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Listening to our city’s youth – and addressing our city’s future.

February 5, 2010

On Wednesday, June 6 – prior to giving his first State of the City Address – Mayor Wharton took time to speak to a group of 30 middle and high school students from across Memphis in the auditorium of Booker T. Washington High School.  In addition to BTW, participating schools including Middle College High School, Vance Middle School, Memphis Academy of Science and Engineering, and The Soulsville Charter School.

Mayor Wharton at the Youth Town Hall at Booker T. Washington High School.

“You all are the future of our community,” Mayor Wharton told the student group.   “Before I go to the Peabody and talk about the ‘state of our city,’ I wanted to come hear from you about what’s really on your mind.”

After a few brief remarks, the Mayor opened the floor to questions from the students.   The teens focused their questions on the future of their community.  Will there be a job available for me in Memphis after college?  What can the Mayor’s office do about crime?  What can be done to ensure that all students across our city receive fair and equal access to a good education?

Having heard the issues weighing on the minds of Memphis youth, the Mayor delivered his first State of the City Address at the Peabody Hotel later that afternoon.  In keeping with tradition, the Kiwanis Club of Memphis invited the Mayor to be the special guest at their first regular meeting of the year.  Mayor Wharton’s appearance drew a standing room only crowd of over 200 guests, eager to hear our city’s new leader lay out his vision for the year ahead.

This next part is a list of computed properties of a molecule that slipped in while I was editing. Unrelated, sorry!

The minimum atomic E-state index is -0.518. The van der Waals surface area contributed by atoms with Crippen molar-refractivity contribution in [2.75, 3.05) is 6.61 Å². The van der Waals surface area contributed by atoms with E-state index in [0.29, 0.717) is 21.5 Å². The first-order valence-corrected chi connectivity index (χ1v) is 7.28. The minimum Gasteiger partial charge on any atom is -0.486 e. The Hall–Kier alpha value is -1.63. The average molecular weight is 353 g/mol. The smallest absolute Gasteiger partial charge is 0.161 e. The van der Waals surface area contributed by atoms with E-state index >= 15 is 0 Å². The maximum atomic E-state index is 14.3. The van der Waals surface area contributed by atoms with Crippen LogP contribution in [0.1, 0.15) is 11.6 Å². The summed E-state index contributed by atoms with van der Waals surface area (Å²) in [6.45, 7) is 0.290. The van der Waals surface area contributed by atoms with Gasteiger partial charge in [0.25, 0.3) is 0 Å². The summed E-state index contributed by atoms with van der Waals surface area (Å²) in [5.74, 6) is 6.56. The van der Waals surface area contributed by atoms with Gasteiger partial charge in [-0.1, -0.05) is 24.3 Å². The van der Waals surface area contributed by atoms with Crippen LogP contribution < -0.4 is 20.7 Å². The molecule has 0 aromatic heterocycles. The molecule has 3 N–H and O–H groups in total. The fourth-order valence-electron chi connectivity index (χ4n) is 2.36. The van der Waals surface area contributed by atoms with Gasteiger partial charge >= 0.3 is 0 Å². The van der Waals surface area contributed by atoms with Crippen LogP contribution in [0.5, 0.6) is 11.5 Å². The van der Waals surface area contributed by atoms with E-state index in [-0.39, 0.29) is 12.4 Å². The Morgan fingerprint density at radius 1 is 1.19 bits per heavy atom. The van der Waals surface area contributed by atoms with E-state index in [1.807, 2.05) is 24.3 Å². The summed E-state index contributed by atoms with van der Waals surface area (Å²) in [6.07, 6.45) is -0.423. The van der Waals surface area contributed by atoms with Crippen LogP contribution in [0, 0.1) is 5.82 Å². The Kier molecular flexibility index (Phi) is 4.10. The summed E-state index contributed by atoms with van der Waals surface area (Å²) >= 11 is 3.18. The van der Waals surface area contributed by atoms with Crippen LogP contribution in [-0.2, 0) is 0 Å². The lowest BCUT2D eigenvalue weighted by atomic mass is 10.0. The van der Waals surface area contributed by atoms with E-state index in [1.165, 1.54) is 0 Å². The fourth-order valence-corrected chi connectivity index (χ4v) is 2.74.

We are, and always have been, a city of resilience, a city of innovation, a city of hard work.  A city of faith, in God and in one another.  A city of pride,” the Mayor said to open his address.  “This is the state of our city:  proud of our heritage, but restlessly, relentlessy focused on keeping our competetive edges sharp.    However, these great things cannot and should not mask the very serious challenges that we face.  At the outset of an exciting new decade, too many of our people feel their feet tangled in a net as they try to move forward.”

Mayor Wharton presents his 2010 State of the City Address. Click the link to watch the speech.

Among the most significant points in the Mayor’s 2010 State of the City Address:


  • Proposing a new, objective, third-party re-evaluation of current crime trends and possible new crime-fighting techniques.
  • Establishing “Community Councils” in areas hardest-hit by crime, in partnership with the Sheriff’s Department, Memphis Police Department to provide neighborhood associations and non-profit organizations with more direct access to law enforcement officials.


  • Collaborating with the Greater Memphis Chamber and other economic development entities to arrange more face-to-face meetings between local companies and the Mayor.
  • Evaluating the costs and opportunities of a new convention center, including potential sites, land acquisition strategies, development costs, and public responsibility.
  • Advising the Vice-President’s Office personally to request more municipal control over more funds rom the American Recovery and Reinvestment Act.


  • Joining Shelby County in lawsuit against Wells Fargo, alleging predatory, improper lending practices in inner-city, high-poverty, mostly minority areas of Memphis.
  • Developing a coordinated, comprehensive city-county plan for revising code enforcement and engaging grassroots groups in neighborhood cleanups.


  • Establishing a Youth Advisory Council to provide teens and young adults with more direct, regular access to the Mayor.
  • Fundamentally revising and restricting the City’s Summer Jobs Program to include more service, mentoring, and leadership development components.


  • Continuing advocacy for a new, metropolitan city-county form of government to reduce wasteful, duplicative spending and encourage new business development.
  • Continuing and expanding use of social media and web-based tools to facilitate communication between City Government and constituents, including a new website to launch in summer 2010.
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